Statistics from Altmetric.com
If you wish to reuse any or all of this article please use the link below which will take you to the Copyright Clearance Center’s RightsLink service. You will be able to get a quick price and instant permission to reuse the content in many different ways.
H McHaffie, Radcliffe Medical Press, 2001, £35, pp 440. ISBN I 8577 5479 4
Hazel McHaffie interviewed 108 parents after their baby died in neonatal intensive care following a decision to withdraw treatment. Over two years, 116 babies died in three neonatal units in Eastern Scotland; 81 families were eligible, and 59 families joined the study (73%). They were invited to opt in to the project by their consultant neonatologists. Some families were not asked, and 11 declined. Interviews usually took place in the families’ homes, approximately three and 13 months after their child’s death; 90 parents took part in the second sessions.
This fairly high consent rate to such sensitive research is interesting in several ways. It shows that careful ethical procedures can result in reasonable opt in rates. Many mothers and fathers were willing to be interviewed twice on this topic, and they very much want to help to improve services for others. Their varying replies can be taken as covering a wide range of views held by the majority of parents—although the author honestly notes limitations of her admirable research.
Remarkable improvements in neonatal care now support the healthy survival of many more babies than was possible only a decade or two ago. This book, however, examines who pays the price of progress, and the effects on parents when treatment cannot help their child. They are a significant group. About 75% of deaths in neonatal units follow elective withdrawal of treatment. The book examines where there is scope for improvement in neonatal care for the family, drawing on the anonymous parents’ quoted responses. Each chapter ends with recommendations for raising standards of care. The semistructured interviews were tape recorded and intensively analysed, qualitatively and quantitatively. Parents’ memories were not validated to check how accurately they accorded with medical records. Yet the research team, including several neonatologists, thought that they generally seemed to be reliable. Memories are real and valid in their own right, in that parents live with these powerful remembrances. “What’s important is that you can live with your decision…and that’s really difficult,” said one mother (page 383). Most parents felt responsible for the decision. They wanted to share explicitly in making the decision, as part of being their child’s parent.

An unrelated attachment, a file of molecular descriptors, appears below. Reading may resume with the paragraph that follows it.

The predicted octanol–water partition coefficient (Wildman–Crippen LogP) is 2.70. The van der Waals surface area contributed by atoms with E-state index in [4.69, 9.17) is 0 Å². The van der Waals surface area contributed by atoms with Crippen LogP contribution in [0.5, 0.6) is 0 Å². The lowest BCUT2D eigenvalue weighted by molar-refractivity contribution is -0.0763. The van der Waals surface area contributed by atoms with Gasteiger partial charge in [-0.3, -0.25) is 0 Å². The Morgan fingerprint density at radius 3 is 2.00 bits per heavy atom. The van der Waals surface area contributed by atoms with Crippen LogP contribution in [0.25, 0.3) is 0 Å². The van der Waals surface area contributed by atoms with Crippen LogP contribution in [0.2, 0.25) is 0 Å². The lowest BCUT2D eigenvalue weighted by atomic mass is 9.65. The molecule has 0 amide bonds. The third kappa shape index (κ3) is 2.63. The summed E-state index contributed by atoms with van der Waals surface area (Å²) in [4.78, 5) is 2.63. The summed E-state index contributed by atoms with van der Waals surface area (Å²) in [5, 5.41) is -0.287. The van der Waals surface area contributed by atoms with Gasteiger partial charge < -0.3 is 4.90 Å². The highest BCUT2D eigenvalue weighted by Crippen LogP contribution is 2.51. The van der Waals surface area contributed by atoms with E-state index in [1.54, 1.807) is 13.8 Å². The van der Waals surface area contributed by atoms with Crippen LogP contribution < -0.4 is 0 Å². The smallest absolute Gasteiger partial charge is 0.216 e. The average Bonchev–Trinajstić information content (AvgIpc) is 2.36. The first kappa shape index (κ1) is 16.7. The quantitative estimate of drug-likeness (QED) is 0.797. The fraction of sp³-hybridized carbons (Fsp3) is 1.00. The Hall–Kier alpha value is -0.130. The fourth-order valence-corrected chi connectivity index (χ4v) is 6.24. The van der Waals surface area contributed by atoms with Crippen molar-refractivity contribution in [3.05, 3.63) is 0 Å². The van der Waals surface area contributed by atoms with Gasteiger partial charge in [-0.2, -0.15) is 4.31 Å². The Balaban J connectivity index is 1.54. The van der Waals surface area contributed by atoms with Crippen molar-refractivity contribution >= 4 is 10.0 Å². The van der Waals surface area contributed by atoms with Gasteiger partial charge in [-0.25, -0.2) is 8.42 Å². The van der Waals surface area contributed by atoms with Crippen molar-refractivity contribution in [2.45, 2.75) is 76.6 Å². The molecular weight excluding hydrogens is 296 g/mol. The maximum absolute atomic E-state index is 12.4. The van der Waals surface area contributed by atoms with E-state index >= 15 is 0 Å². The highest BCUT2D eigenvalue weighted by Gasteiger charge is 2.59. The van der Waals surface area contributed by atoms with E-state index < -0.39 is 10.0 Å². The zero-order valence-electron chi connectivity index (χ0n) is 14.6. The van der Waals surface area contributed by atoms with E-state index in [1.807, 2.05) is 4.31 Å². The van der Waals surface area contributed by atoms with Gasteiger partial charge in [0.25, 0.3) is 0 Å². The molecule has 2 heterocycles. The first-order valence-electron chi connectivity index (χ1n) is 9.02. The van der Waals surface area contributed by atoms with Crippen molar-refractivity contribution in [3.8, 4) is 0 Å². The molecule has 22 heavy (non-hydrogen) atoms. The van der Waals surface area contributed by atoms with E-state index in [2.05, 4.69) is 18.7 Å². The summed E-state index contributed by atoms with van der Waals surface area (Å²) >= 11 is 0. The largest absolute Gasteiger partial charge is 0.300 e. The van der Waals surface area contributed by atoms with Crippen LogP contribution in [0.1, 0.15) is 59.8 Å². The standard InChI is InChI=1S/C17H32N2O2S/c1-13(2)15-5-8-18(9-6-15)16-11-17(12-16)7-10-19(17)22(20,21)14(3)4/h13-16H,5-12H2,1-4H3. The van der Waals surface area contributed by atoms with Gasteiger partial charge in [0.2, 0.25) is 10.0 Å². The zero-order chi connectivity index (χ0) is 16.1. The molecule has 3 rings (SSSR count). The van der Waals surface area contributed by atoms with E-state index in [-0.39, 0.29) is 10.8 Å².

The book records several journeys. The researcher travelled around Scotland to meet the families. A round trip to the islands could last three days, indicating the long distance difficulties that faced some families. The progress of the research project is reported clearly, and voyages through the wide ranging related literature are referred to neatly. The book traces the parents’ journeys through pregnancy and birth; neonatal care; making the decision to withdraw treatment; caring for the dying baby; the funeral; follow up hospital care; the effect of the baby’s death on the family; support during bereavement, and changes over time of the parents’ views.
The research was based at the Institute of Medical Ethics, University of Edinburgh, and was discussed with a group of doctors and ethicists. They reviewed contradictions and complications in data, and the differing knowledge and experiences, power, and perceptions of doctor and parents. This empirical study complements related philosophical texts by encouraging clinicians to rethink policies, concepts of good practice, and the important ethical dilemmas; to be more aware of parents’ views, and to review their relationships with parents. This clearly written, absorbing book won the BMA medical book of the year competition, and is highly recommended reading for everyone concerned with neonatal intensive care.